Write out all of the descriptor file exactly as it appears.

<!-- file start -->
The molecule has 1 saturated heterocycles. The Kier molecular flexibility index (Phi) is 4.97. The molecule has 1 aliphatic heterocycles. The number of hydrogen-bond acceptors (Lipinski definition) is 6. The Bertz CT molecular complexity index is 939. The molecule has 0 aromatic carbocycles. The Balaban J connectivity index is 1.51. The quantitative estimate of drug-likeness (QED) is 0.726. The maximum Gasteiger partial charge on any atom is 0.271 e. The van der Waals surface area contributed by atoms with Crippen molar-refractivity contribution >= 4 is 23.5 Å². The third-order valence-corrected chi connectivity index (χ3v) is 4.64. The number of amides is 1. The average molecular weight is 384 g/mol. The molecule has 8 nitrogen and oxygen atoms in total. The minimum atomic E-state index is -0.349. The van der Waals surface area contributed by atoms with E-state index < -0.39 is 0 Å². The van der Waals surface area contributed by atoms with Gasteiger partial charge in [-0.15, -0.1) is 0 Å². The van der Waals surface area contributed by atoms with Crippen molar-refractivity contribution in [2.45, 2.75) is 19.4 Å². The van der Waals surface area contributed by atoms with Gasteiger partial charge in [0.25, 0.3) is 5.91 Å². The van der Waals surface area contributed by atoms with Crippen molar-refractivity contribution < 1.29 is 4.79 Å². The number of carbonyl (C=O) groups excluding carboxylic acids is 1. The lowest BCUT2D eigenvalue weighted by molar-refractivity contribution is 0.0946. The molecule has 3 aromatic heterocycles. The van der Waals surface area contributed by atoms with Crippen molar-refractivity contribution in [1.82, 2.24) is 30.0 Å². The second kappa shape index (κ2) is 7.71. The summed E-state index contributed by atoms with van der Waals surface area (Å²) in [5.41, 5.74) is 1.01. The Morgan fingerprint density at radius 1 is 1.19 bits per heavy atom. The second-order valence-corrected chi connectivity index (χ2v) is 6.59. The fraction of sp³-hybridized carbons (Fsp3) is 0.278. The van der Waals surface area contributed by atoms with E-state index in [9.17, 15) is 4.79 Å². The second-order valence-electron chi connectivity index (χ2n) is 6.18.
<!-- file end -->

The molecule has 1 saturated heterocycles. The Kier molecular flexibility index (Phi) is 4.97. The molecule has 1 aliphatic heterocycles. The number of hydrogen-bond acceptors (Lipinski definition) is 6. The Bertz CT molecular complexity index is 939. The molecule has 0 aromatic carbocycles. The Balaban J connectivity index is 1.51. The quantitative estimate of drug-likeness (QED) is 0.726. The maximum Gasteiger partial charge on any atom is 0.271 e. The van der Waals surface area contributed by atoms with Crippen molar-refractivity contribution >= 4 is 23.5 Å². The third-order valence-corrected chi connectivity index (χ3v) is 4.64. The number of amides is 1. The average molecular weight is 384 g/mol. The molecule has 8 nitrogen and oxygen atoms in total. The minimum atomic E-state index is -0.349. The van der Waals surface area contributed by atoms with E-state index < -0.39 is 0 Å². The van der Waals surface area contributed by atoms with Gasteiger partial charge in [-0.15, -0.1) is 0 Å². The van der Waals surface area contributed by atoms with Crippen molar-refractivity contribution in [2.45, 2.75) is 19.4 Å². The van der Waals surface area contributed by atoms with Gasteiger partial charge in [0.25, 0.3) is 5.91 Å². The van der Waals surface area contributed by atoms with Crippen molar-refractivity contribution < 1.29 is 4.79 Å². The number of carbonyl (C=O) groups excluding carboxylic acids is 1. The lowest BCUT2D eigenvalue weighted by molar-refractivity contribution is 0.0946. The molecule has 3 aromatic heterocycles. The van der Waals surface area contributed by atoms with Crippen molar-refractivity contribution in [1.82, 2.24) is 30.0 Å². The second kappa shape index (κ2) is 7.71. The summed E-state index contributed by atoms with van der Waals surface area (Å²) in [5.41, 5.74) is 1.01. The Morgan fingerprint density at radius 1 is 1.19 bits per heavy atom. The second-order valence-corrected chi connectivity index (χ2v) is 6.59. The fraction of sp³-hybridized carbons (Fsp3) is 0.278. The van der Waals surface area contributed by atoms with E-state index in [9.17, 15) is 4.79 Å². The second-order valence-electron chi connectivity index (χ2n) is 6.18.